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Woodside man pays the price for smuggling in lion and tiger parts from Texas to Thailand

A Woodside man was sentenced in the Lone Star State on Wednesday for illegally trafficking parts of endangered African lions and tigers into the United States.

Arongkron “Paul” Malasukum, 42, pleaded guilty in federal court in Texas to a one count wildlife trafficking in violation of the Lacey Act. He was sentenced on Aug. 1 to nine months in prison to be followed by one year of supervised release.

“Today’s sentencing is another positive result from the Justice Department’s continued partnership with the U.S. Fish and Wildlife Service in fighting the menace of illegal trade in protected wildlife,” said Acting Assistant Attorney General Jeffrey H. Wood. “Those who scheme and plot to criminally profit from the exploitation of these creatures will be brought to justice, as the defendant in this case has now learned.”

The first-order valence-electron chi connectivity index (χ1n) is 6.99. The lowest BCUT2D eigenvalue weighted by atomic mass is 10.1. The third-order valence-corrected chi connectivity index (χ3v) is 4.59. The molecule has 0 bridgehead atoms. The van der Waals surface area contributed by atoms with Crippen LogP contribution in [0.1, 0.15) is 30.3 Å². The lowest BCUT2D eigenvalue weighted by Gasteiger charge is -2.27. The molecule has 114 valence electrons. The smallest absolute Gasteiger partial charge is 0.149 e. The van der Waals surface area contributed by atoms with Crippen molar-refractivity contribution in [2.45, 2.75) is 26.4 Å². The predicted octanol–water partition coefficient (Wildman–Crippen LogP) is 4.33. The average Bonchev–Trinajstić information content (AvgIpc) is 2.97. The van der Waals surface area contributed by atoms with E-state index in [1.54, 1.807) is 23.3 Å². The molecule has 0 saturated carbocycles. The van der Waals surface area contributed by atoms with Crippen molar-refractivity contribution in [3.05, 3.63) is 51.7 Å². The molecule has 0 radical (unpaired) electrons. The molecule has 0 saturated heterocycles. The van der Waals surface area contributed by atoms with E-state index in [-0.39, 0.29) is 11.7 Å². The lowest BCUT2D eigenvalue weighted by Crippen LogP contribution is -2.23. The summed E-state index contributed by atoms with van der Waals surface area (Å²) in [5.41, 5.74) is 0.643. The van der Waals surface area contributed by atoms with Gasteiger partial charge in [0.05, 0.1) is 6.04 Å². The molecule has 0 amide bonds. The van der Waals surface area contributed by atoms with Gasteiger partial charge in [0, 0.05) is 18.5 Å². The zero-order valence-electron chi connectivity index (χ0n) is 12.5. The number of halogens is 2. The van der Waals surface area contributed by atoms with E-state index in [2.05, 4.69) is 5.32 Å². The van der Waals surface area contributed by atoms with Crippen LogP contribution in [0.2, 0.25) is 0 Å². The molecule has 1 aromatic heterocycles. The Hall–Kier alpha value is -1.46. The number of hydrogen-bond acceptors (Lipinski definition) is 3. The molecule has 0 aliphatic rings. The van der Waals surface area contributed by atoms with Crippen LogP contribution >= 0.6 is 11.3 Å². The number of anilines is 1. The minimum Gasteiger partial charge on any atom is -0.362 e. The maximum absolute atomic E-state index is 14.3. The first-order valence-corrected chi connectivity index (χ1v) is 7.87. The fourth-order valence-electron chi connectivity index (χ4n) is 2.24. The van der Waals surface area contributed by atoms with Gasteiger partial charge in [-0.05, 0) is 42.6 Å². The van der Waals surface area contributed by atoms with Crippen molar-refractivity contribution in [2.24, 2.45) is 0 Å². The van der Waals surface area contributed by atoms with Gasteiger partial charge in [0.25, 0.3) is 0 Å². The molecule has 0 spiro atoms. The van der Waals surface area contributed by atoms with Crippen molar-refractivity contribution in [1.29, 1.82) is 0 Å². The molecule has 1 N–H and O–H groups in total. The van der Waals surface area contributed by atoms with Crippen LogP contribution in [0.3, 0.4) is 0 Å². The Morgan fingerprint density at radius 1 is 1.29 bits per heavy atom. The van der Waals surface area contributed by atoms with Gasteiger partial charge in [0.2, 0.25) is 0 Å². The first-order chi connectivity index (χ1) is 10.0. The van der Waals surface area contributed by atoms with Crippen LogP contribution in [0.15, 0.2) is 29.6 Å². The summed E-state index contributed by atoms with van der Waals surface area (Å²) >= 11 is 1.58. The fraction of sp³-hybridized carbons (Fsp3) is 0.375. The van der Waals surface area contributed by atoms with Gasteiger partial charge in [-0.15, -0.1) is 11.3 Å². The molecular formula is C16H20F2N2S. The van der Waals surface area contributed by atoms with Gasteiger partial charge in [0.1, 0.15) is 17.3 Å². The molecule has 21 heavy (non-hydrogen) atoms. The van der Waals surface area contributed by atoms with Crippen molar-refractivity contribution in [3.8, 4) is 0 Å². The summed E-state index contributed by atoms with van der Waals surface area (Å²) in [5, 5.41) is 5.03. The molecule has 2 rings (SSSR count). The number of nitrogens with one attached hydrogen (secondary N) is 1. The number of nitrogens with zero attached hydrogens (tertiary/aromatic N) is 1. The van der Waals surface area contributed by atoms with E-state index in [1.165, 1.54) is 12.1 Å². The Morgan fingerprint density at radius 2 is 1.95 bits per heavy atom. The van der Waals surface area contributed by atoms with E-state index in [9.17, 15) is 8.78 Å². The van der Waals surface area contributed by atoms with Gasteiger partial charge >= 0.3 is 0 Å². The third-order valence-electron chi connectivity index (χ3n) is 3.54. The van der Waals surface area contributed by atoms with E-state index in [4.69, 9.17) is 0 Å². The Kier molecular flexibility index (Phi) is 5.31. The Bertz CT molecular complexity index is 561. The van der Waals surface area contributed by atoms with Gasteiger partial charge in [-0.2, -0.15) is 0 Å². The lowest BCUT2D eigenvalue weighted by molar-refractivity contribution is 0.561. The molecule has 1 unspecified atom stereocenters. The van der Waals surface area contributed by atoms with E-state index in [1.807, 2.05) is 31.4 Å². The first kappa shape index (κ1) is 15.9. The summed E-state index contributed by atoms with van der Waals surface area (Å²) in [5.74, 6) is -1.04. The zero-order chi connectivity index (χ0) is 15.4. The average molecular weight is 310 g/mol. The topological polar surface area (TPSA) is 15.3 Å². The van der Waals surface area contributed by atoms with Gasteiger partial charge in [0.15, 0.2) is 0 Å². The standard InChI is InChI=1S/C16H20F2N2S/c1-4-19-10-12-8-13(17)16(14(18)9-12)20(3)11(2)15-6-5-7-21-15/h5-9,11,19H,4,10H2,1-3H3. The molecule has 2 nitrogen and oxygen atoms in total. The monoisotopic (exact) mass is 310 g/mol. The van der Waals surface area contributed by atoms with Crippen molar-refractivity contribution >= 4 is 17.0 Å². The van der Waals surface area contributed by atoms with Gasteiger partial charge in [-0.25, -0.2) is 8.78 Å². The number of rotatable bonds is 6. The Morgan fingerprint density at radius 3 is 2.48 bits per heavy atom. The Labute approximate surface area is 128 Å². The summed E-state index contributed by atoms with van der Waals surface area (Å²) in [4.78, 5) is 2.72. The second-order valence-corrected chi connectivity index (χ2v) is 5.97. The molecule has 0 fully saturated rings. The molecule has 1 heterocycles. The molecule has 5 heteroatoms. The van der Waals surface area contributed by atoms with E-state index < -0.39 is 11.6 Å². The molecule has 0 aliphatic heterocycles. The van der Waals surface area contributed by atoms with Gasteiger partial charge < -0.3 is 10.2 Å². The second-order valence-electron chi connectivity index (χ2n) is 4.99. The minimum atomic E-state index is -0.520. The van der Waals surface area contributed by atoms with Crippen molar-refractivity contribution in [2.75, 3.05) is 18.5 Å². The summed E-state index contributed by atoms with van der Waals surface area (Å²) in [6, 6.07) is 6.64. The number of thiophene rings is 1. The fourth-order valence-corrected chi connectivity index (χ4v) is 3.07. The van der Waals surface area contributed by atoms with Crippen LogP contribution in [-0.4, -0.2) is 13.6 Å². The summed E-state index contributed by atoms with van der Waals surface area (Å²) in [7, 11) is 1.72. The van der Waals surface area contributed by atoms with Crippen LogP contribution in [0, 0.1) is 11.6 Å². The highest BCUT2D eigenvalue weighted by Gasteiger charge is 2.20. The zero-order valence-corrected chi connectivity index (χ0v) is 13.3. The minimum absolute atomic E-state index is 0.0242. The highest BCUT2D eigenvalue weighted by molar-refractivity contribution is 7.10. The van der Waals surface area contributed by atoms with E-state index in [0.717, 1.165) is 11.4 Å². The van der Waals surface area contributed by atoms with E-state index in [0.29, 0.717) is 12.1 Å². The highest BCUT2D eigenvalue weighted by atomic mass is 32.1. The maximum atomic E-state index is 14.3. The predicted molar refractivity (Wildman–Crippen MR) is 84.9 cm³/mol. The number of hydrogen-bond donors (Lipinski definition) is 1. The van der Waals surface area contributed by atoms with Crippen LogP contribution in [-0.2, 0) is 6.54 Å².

According to charges, Malasukum admitted to meeting with undercover agents, who were working for the U.S. Fish and Wildlife Service, and purchasing a tiger skull from the agents. Malasukum also admitted to purchasing lion skulls from an auction house in Texas through the undercover agents, who were acting as “straw buyers” for Malasukum.

Malasukum then provided the agents with cash and directed them on which items to bid and ultimately win. After making the purchases, Malasukum shipped the tiger and lion skulls from Texas to his home in Woodside. From New York, Malasukum shipped the skulls to Thailand to sell to a wholesale buyer.

Malasukum also admitted that, between April 9, 2015 and June 29, 2016, he purchased and exported 68 packages containing skulls, claws, and parts from endangered and protected species, valued at $150,000, from the United States to Thailand.

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